TEST Greece page
ACCTING has mapped inspiring bottom-up initiatives in Greece, stemming from groups of people, communities, and organisations in topics related to the project’s eight research lines. These “Better Stories” (Georgis, 2013) aim to inspire by showing positive involvement of society, and more specifically vulnerable groups, in response to climate change.
ACCTING’s research on the impact of Green Deal policy initiatives on behavioural change also includes a collection of 401 interviews with individuals from vulnerable groups. Many of these individual narratives are also have potential for “Better Stories”, to be a source of inspiration and ideas for how to achieve change, in spite of unfavourable conditions and or complexities that make change difficult to imagine.
Better stories from individuals
Our national researchers in Greece interviewed XX individuals, with a focus on the following research lines:
- Intensifying the adoption of EEMs in micro/smaller SMEs
- Improving food security and healthy diets in vulnerable communities, through local production, informed consumption practices and circularity
- What values are associated with Environmentally Sustainable Food consumption as a function of age, gender, vulnerability to the Green deal and country/Culture?
- Transport poverty and sustainable travel: families in socially vulnerable areas
- Post-lockdown sustainable mobilities: centering cycling and walking
Read through a selection of individual Better Stories in Greece:
The narratives collected in Greece express the idea that the physical access to food is constrained by limited diversity in terms of choice, when considering stores and restaurants (e.g., lack of vegan food).
In Greece, a story refers to a single mother of two girls from a lower socio-economic background, who grew up in a family of stock farmers and currently lives in Stavroupoli, the west side of Thessaloniki. She has adopted healthy eating habits due to personal beliefs. She is vegetarian and continues to adopt an organic and seasonal eating despite the higher costs and less accessibility:
“I am a single mother of two girls, I live in Thessaloniki and I myself grew up in a family of stock farmers(…). Later one of my daughters saw a documentary about animal farms and decided that she would only eat meat produced by my father because she knew that her grandfather produced meat in a very specific way. Then she also decided to stop eating meat in general when in a trip to Belgrade she encountered a movement against killing animals for meat so she became a vegan (…). However, getting other organic food can be expensive, for instance peanut butter or almond milk are very expensive, so we try to have a budget for that to sustain it. And we also organize the nutritional value of what we get, for instance we eat avocado or I make my own bread once a week and it lasts a week and I make sure I make it with organic ingredients. We also cook burgers out of cauliflower and quinoa that are organic. I have to say that this is very difficult because not many shops support this. They don’t have diversity (…). It’s good to have more respect for people who eat sustainably, as we dont do it to be trendy – as lately veganism is considered a trend, which is something that does not represent us. We do not see it as a trend but a choice and sensitivity towards sustainable issues”.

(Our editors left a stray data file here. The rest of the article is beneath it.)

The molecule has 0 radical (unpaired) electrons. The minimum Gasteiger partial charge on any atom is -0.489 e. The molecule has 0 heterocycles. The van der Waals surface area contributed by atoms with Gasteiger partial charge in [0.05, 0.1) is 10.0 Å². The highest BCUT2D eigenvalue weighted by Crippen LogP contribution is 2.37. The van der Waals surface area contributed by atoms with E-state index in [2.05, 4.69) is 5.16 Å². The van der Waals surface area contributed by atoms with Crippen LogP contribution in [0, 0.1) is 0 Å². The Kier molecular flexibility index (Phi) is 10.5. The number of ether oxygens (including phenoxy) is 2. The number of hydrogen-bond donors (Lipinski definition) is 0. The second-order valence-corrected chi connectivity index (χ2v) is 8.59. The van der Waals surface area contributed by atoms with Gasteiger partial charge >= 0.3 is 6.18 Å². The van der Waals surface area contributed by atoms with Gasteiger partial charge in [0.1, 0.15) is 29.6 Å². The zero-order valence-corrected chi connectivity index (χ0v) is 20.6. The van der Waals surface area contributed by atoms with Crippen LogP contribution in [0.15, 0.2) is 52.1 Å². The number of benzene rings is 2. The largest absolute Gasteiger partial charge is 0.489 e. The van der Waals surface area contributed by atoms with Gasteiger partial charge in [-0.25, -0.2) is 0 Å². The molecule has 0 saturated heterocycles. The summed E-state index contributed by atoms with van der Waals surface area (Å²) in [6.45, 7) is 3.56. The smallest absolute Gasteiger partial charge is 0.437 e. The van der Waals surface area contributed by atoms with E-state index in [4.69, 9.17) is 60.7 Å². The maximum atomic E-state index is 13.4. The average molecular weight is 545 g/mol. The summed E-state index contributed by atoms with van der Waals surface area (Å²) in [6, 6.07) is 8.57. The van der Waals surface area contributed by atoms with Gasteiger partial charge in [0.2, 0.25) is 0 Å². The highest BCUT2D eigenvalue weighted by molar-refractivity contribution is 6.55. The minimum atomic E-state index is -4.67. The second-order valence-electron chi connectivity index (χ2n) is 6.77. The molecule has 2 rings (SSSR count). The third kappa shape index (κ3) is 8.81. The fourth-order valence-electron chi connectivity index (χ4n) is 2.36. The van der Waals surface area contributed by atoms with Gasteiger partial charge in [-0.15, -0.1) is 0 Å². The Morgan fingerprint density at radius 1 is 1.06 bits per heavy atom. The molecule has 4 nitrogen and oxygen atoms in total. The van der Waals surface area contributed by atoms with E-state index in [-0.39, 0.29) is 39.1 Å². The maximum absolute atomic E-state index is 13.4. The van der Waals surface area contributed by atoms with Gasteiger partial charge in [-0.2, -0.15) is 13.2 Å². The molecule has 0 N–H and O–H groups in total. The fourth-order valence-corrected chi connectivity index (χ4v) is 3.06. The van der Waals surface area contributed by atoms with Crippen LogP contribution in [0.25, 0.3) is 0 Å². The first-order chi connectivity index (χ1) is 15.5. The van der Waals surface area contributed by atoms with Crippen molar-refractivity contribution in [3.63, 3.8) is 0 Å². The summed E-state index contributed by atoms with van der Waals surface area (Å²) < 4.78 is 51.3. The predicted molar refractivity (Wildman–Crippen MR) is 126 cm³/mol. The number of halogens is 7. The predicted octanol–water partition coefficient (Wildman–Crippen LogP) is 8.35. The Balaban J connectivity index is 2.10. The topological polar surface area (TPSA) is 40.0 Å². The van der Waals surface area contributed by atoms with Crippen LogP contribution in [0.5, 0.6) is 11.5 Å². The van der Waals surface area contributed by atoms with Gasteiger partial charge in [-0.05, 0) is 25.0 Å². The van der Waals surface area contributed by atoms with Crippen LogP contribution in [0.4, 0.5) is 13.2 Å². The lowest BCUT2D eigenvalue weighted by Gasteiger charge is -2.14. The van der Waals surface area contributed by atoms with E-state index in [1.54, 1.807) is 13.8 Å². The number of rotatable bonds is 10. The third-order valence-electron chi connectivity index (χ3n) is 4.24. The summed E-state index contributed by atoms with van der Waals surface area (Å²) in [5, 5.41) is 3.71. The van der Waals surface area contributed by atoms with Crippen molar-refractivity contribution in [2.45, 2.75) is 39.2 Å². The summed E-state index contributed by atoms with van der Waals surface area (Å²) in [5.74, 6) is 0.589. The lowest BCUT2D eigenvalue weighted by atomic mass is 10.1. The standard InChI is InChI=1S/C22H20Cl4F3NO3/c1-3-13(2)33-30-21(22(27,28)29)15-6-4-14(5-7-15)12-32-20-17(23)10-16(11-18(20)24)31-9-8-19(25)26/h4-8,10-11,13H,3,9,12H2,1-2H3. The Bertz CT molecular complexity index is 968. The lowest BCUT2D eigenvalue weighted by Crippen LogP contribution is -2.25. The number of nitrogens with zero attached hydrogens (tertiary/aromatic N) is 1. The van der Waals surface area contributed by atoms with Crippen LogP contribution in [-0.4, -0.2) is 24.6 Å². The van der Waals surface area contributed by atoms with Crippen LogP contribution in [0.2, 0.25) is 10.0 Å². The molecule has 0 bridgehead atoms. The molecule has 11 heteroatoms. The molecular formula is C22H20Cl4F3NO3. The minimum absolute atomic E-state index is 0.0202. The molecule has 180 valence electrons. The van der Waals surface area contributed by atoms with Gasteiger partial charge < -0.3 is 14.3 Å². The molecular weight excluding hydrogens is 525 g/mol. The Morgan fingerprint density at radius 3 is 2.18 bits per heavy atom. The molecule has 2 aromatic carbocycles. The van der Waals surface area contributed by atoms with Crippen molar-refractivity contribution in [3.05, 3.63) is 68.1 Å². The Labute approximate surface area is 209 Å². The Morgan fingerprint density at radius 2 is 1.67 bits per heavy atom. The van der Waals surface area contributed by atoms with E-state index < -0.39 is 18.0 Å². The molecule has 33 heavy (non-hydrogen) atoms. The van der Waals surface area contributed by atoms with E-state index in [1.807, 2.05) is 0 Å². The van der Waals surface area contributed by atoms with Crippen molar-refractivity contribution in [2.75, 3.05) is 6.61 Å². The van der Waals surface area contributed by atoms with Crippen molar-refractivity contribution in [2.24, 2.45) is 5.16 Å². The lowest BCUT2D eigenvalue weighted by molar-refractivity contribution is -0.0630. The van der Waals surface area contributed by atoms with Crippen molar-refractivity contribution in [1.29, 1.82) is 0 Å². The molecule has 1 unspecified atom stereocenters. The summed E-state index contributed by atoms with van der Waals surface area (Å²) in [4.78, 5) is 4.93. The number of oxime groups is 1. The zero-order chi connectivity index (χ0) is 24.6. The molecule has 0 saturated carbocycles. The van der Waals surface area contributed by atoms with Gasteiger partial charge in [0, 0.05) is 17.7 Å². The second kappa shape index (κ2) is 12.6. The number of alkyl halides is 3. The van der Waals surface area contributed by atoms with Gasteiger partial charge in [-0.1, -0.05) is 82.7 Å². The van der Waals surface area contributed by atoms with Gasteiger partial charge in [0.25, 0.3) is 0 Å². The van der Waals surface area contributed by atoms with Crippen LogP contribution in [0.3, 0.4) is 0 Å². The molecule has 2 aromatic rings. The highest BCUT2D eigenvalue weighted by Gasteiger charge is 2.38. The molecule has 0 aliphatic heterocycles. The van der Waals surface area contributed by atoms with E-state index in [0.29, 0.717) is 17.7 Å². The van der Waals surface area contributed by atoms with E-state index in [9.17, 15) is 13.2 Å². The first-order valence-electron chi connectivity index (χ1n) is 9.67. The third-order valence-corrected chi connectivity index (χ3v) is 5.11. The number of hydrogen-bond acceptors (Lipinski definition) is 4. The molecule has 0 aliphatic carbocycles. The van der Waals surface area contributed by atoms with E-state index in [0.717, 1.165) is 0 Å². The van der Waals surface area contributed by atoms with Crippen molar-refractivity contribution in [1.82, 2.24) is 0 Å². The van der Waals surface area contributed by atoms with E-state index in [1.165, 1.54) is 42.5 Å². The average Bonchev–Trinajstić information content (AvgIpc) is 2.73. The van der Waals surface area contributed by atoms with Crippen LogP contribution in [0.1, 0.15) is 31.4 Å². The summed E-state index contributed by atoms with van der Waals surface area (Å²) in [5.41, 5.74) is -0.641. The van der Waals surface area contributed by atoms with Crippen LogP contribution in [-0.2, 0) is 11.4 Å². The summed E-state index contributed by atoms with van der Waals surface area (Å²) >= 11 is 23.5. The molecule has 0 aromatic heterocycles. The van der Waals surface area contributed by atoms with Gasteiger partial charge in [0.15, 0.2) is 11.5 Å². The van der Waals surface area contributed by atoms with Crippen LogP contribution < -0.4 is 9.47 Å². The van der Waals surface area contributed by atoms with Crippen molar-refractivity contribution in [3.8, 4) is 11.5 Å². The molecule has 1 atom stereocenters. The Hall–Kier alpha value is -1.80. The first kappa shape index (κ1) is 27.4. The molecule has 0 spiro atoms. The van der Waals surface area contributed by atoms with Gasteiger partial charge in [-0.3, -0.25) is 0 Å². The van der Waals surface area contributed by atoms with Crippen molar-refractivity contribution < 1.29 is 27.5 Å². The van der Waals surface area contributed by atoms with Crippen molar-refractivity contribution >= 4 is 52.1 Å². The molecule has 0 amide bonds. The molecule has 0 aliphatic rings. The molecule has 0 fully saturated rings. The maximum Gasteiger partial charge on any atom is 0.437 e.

This research line provides insights into how a fairer and more sustainable transport system can be achieved in the context of the Green Deal without reproducing already existing gender+ intersectional inequalities. The narratives have raised several hindering factors preventing change, most notably resources such as money and time, but also social factors such as a lack of established cycling and car-sharing cultures, and structural dynamics such as lack of available infrastructures that enable walking and cycling. This is especially challenging for vulnerable groups who have fewer choices than using public transport, as especially when living in remote geographical locations, the narratives emphasise how poor communications clearly limit their mobility and make of it a daily struggle. Despite these hinders for change, there are several better stories that make promising links to transformation.
Elpida, from Greece, has two children but doesn’t drive. She replaced the stressful bus commute with an electric bicycle. She talks about this change as reaching independence from her husband as well as public transport, finding health benefits as well as exercise in the bike. The narrative is an example of someone overcoming problems with overcrowded public transport by not turning to the car (as was the first choice), but to the bicycle.
“When the Covid pandemic started, I stopped using the bus because of safety reasons, but had to look for a way to get to my job, so I decided to buy an electrical bicycle. I used it with a lot of fear, because in Greece there is not a bicycle culture, both from pedestrians who walk in the bycicles lines and from drivers. They do not pay attention to bicycles. However, I started using the electrical bicycles because I had not other transport alternative for work. I can see now that it has many benefits, you keep yourself physical active, move very fast, you do not sweat and smell and it is safeter than the electrical scout, so I recommend it to everybody, specially to those who live in areas which have a better infrastructure for bicycles.”
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